Director of Compassion Kenya, Joel Machiara shares his perspective on his diverse nation and where its true wealth and potential for change lies.Continue Reading ›
Most kindergartners learn their shapes, numbers and alphabet. But Tsehaywota Taddesse, Compassion Ethiopia Country Director, had a different experience in rural Ethiopia: “I attended my kindergarten in a meadow, learning the languages of the sheep and cows.”Continue Reading ›
It was a perfect December day to listen to Christmas music. I was out running errands, driving in a light, winter snow. A lesser known Christmas song filled the car – “Do They Know it’s Christmas?” I’d heard the song on the radio before. But this time I paid attention to the lyrics. And what I heard stunned and saddened me.
There are some terrifying creatures in our world. Lions and snakes and crocodiles, oh my! Sharks even get their own week of the year. But there is one little pest that is far more deadly than these that has recently been the object of a lot of fear and hate.
Oh weary soul, we live in a world that is broken. So very broken. It’s disheartening. If I’m honest, sometimes it feels so overwhelming I feel paralyzed to do anything. And it’s the holidays. Lights are up and my days are supposed to be merry and bright. Yet in this season of the world, what is there to be merry about?
Three women from three vastly different countries and cultures reveal their shared fears and hopes of motherhood as well as the impact of the Child Survival Program.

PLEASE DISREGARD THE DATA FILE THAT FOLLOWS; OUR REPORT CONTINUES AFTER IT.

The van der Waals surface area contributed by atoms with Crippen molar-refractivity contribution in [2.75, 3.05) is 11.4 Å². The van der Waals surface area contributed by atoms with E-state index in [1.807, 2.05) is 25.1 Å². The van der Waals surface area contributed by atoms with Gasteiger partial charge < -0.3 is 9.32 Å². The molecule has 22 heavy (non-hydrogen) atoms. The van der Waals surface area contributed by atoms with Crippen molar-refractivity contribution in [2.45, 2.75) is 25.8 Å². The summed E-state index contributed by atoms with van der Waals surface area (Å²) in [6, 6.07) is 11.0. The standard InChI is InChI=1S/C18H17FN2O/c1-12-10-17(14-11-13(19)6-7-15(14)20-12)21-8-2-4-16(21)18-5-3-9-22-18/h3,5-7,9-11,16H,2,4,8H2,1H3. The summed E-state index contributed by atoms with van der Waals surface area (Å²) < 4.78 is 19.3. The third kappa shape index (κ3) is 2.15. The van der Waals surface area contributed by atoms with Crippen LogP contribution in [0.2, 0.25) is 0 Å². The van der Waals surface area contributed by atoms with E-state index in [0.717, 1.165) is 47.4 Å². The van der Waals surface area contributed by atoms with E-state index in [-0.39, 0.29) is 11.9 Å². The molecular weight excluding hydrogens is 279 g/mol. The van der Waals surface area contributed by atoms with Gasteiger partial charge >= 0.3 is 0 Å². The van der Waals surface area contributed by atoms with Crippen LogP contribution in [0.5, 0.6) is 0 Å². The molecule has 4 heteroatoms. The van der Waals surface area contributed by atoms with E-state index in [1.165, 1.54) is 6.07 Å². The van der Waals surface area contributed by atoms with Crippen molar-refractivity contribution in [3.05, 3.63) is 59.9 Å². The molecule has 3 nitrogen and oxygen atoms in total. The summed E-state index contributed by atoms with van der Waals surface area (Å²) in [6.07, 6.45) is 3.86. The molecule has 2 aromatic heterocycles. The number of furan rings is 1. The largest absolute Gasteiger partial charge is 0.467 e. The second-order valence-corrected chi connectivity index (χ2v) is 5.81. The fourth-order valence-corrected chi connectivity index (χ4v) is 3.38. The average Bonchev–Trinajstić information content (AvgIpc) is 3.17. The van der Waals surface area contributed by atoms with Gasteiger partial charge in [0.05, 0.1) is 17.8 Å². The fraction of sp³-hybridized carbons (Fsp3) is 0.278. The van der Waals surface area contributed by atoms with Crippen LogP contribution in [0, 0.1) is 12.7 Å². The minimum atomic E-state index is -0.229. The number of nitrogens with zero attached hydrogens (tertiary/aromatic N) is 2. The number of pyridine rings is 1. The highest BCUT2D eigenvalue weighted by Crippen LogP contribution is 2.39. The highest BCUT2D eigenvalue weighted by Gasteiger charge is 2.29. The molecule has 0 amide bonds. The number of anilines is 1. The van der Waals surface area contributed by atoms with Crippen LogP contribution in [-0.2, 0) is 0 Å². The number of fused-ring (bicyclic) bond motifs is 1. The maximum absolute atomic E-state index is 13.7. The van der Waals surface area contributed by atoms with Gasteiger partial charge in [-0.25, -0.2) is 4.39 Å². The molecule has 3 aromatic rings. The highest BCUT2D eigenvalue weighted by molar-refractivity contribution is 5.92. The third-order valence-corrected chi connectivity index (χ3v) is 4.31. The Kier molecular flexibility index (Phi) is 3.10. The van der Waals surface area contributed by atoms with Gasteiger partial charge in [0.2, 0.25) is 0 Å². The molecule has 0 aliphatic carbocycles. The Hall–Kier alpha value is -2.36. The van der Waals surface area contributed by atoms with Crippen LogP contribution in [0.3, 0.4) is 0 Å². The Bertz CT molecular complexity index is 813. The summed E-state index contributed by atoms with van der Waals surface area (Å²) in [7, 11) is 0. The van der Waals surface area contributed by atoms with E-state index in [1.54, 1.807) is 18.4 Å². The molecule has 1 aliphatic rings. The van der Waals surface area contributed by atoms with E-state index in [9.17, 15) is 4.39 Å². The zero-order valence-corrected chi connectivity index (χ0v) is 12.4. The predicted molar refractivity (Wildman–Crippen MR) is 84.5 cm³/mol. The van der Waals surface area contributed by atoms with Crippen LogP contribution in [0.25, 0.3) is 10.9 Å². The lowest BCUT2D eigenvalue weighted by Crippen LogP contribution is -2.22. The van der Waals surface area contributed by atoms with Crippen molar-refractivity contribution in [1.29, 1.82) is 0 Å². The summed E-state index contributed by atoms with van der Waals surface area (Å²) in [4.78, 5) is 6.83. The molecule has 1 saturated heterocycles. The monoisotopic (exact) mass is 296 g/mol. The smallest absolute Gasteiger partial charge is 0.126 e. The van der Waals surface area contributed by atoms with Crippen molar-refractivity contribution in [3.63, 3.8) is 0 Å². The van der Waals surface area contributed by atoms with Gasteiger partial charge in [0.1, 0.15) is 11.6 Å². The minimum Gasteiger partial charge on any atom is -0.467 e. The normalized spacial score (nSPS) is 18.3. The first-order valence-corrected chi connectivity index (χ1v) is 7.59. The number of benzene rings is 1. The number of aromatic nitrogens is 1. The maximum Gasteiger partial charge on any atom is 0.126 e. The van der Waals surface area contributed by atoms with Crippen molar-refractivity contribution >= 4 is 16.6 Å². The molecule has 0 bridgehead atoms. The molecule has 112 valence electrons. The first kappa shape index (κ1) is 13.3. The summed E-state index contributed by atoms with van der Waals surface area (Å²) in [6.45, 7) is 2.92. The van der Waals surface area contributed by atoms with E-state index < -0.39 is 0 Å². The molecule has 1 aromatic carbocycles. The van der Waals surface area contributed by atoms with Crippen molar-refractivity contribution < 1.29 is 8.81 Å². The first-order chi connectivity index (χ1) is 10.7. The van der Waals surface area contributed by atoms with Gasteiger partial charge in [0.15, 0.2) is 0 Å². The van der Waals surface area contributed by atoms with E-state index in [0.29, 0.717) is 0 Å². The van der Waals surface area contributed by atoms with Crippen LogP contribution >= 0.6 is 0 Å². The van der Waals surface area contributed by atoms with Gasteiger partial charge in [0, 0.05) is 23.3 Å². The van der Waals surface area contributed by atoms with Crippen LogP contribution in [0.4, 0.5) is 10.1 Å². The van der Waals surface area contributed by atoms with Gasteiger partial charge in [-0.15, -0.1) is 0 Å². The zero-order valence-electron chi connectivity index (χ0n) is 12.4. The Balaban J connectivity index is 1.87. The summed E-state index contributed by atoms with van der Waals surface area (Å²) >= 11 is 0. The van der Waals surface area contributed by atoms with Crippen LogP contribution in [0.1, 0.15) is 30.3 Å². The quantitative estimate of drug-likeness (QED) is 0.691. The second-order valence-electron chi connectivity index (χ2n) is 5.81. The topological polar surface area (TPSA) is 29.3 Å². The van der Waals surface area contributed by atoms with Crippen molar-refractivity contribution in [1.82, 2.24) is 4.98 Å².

When providing clean water to communities in Africa, the conversation can’t stop there. Sanitation education is crucial to sustainable health care.
In the aftermath of the al-Shabab terrorist attack on Garissa University College, Kenyans have displayed powerful love in tangible ways. Standing in long lines to give blood for the wounded, comforting the grieving, providing supplies for the impacted families and contributing money. One of the most loving and brave things the Kenyans are doing is not surrendering to fear, but choosing life instead.
I love awkward situations. What makes most people squirm makes me break out in a fit of laughter. I enjoy watching people react in uncomfortable situations and don’t mind entering awkward situations myself. At this point, you’re probably asking yourself two questions. How does this woman have any friends? Is she about to ask us something awkward?!? Both valid questions. And sure, now that you brought it up, here’s a potentially awkward question: How do you feel about toilets? That’s right. Toilets.
“Are you sure you want to travel there right now? Couldn’t you get… Ebola?” My friend hesitantly asked me this question before my recent trip to Uganda, in Eastern Africa. I found a map and showed my well-meaning friend the actual distance from the epicenter of the Ebola outbreak to Uganda. It’s about 4500 miles, which is well over the distance from California to New York.
Ever feel that your sponsorship doesn’t matter? That your letters don’t make a difference? That you don’t make a difference?